Question: What kind of systematic bias of sequencing data the following normalization procedure address?
0
gravatar for Dataman
3.3 years ago by
Dataman260
Finland
Dataman260 wrote:

Let's assume that you have extracted read-depths from BAM files (containing aligned reads for a dna-seq experiment) for both samples of normal/tumor pair and you have calculated the read-depth log-ratios simply by:

log-ratio =  log_2( tumor_rd_i / normal_rd_i)

where tumor_rd_i and normal_rd_i are the tumor and normal read depth at i_th window.

The normalization procedure goes like this:

For each chromosome, you make a histogram of all the log ratios values and find the bin with highest frequency and then find the mid point of this bin (let call this value 'mode'). Then you find the median value of all the modes (coming from all the chromosomes). Finally, you subtract this value (median of the modes) from each read depth log ratio value.

I can imagine that this procedure shifts the individual values towards zero; something like performing zero-mean normalization. But what I cannot get is that why we need to do such normalization in the first place for the sequencing data before for instance doing segmentation. Any explanation is much appreciated.

bias next-gen normalization • 991 views
ADD COMMENTlink modified 9 months ago by RamRS22k • written 3.3 years ago by Dataman260

Could you please provide reference (you are saying "need to do such normalization", where are you finding this information)?

ADD REPLYlink modified 9 months ago by RamRS22k • written 3.3 years ago by Biomonika (Noolean)3.1k

I am reading a Python code and what I have written here is a summary of I what I have understood from the code.

ADD REPLYlink modified 9 months ago by RamRS22k • written 3.3 years ago by Dataman260
2
gravatar for matted
3.3 years ago by
matted7.0k
Boston, United States
matted7.0k wrote:

I don't know anything about this particular approach, but here's a guess:

Imagine the total sequencing depths were different for tumor and normal. This would give you a multiplicative factor inside the log, which is additive once you take it outside the log. So this procedure (additive normalization of log values) is designed to correct this away.

As far as estimating it by considering the median of values coming from each chromosome, I imagine this could be to deal with aneuploidy from cancer data. Even if the total read depths are exactly matched between the two experiments, if the tumor has an extra copy of a particular chromosome, that will throw off all the log ratios (both if you don't correct and if you try to correct naively by total read count). Taking the median across all chromosomes makes the estimate robust, and should give you the right answer if the majority of chromosomes are in equal copy number.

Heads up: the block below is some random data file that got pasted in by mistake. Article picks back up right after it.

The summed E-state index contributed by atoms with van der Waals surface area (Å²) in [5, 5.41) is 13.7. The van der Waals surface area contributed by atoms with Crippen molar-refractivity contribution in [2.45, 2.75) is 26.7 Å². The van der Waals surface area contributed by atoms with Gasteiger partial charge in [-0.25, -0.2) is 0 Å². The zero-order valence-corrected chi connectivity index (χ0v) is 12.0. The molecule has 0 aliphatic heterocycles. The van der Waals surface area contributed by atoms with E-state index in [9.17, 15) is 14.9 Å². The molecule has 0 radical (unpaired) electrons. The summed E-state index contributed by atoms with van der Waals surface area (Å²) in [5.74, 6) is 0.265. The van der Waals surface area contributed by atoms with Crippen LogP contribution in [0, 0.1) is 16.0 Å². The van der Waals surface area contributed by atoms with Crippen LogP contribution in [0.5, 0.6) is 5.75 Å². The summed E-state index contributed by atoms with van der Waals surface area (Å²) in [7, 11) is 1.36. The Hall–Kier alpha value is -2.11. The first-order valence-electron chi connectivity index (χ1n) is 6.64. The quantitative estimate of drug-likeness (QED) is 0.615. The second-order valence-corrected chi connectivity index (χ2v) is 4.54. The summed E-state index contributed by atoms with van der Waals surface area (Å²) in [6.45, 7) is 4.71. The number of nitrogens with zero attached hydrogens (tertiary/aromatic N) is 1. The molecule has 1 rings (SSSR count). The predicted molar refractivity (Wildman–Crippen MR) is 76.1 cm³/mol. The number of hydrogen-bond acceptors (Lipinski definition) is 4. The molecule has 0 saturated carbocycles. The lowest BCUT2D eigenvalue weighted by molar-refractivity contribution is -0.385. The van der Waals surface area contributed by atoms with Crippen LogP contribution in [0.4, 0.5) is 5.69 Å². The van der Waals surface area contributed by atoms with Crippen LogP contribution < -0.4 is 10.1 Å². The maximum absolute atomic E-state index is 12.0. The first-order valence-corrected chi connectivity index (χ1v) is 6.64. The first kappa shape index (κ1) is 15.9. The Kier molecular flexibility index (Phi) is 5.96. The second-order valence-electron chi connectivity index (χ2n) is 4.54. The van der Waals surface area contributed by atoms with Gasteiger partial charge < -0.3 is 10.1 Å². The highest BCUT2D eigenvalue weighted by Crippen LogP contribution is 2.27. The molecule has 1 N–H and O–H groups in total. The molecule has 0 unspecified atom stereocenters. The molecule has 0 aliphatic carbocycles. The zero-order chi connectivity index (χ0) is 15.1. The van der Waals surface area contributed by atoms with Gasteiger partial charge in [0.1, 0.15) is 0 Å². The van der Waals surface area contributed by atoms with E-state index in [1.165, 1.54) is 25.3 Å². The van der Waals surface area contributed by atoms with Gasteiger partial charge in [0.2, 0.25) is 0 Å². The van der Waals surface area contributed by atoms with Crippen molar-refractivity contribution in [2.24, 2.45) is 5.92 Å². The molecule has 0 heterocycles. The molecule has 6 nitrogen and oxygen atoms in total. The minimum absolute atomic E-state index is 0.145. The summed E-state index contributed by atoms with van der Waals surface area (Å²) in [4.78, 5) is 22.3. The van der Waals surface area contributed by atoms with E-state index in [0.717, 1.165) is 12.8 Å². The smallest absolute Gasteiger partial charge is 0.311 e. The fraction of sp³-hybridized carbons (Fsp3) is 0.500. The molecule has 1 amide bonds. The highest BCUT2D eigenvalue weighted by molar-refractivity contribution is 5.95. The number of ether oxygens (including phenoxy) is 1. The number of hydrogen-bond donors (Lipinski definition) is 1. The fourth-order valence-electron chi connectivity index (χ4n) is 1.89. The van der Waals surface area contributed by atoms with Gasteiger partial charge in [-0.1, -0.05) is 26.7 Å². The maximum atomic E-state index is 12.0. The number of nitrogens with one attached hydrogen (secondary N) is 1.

ADD COMMENTlink modified 9 months ago by RamRS22k • written 3.3 years ago by matted7.0k

Thank you! That makes total sense to me know. I tried to exemplify what you have explained and now everything makes sense. For instance, let's assume that tumor data is 60x and normal 30x. As a result, for a region with no aberration (i.e. copy number=2) we expect log_2 ratio to be 0. However, in this case, we get 1 (pointing to amplification where actually there is none) since log_2(60/30) = log_2(2) + log_2(1) = 1. This is unwanted and needs to be corrected.

For the use case of median, I imagined a case where both samples are 30x and all chromosomes except let's say chr9 are normal (i.e. having no alteration) and the entire chr9 has gained 2 copies resulting in log_2 ratio of 1 for chr9. this is a genuine signal and we do not want to get rid of it let's say by averaging over the number of all chromosomes; and that is why median comes to rescue. Is that right?

ADD REPLYlink modified 9 months ago by RamRS22k • written 3.3 years ago by Dataman260
1

Yes, that all sounds right to me.

ADD REPLYlink modified 9 months ago by RamRS22k • written 3.3 years ago by matted7.0k
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